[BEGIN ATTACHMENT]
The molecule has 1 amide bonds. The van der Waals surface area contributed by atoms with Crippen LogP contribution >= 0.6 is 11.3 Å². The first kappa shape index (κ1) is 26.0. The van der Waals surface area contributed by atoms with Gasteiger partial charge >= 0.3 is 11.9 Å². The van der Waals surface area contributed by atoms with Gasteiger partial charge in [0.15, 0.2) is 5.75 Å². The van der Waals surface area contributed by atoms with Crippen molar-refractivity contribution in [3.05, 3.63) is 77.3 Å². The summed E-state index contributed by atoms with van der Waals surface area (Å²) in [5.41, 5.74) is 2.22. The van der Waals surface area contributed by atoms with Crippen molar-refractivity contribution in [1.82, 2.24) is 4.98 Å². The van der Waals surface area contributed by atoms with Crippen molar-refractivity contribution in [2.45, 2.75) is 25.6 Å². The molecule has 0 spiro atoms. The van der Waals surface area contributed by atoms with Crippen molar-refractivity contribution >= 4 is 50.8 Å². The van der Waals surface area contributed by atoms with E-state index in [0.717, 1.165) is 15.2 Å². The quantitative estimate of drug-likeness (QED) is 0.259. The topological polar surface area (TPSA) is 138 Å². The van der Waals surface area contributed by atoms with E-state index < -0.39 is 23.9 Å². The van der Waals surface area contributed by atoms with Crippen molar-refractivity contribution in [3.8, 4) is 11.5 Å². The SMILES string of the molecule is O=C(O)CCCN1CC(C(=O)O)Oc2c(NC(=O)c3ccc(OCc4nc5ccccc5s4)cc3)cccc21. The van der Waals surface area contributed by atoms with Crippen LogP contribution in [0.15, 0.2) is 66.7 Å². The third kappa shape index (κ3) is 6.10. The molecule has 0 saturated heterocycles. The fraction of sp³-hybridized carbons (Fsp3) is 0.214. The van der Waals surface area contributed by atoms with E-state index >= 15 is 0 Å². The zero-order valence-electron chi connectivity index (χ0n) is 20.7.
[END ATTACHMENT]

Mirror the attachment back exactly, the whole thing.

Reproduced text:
The molecule has 1 amide bonds. The van der Waals surface area contributed by atoms with Crippen LogP contribution >= 0.6 is 11.3 Å². The first kappa shape index (κ1) is 26.0. The van der Waals surface area contributed by atoms with Gasteiger partial charge >= 0.3 is 11.9 Å². The van der Waals surface area contributed by atoms with Gasteiger partial charge in [0.15, 0.2) is 5.75 Å². The van der Waals surface area contributed by atoms with Crippen molar-refractivity contribution in [3.05, 3.63) is 77.3 Å². The summed E-state index contributed by atoms with van der Waals surface area (Å²) in [5.41, 5.74) is 2.22. The van der Waals surface area contributed by atoms with Crippen molar-refractivity contribution in [1.82, 2.24) is 4.98 Å². The van der Waals surface area contributed by atoms with Crippen molar-refractivity contribution in [2.45, 2.75) is 25.6 Å². The molecule has 0 spiro atoms. The van der Waals surface area contributed by atoms with Crippen molar-refractivity contribution >= 4 is 50.8 Å². The van der Waals surface area contributed by atoms with E-state index in [0.717, 1.165) is 15.2 Å². The quantitative estimate of drug-likeness (QED) is 0.259. The topological polar surface area (TPSA) is 138 Å². The van der Waals surface area contributed by atoms with E-state index < -0.39 is 23.9 Å². The van der Waals surface area contributed by atoms with Crippen molar-refractivity contribution in [3.8, 4) is 11.5 Å². The SMILES string of the molecule is O=C(O)CCCN1CC(C(=O)O)Oc2c(NC(=O)c3ccc(OCc4nc5ccccc5s4)cc3)cccc21. The van der Waals surface area contributed by atoms with Crippen LogP contribution in [0.15, 0.2) is 66.7 Å². The third kappa shape index (κ3) is 6.10. The molecule has 0 saturated heterocycles. The fraction of sp³-hybridized carbons (Fsp3) is 0.214. The van der Waals surface area contributed by atoms with E-state index >= 15 is 0 Å². The zero-order valence-electron chi connectivity index (χ0n) is 20.7.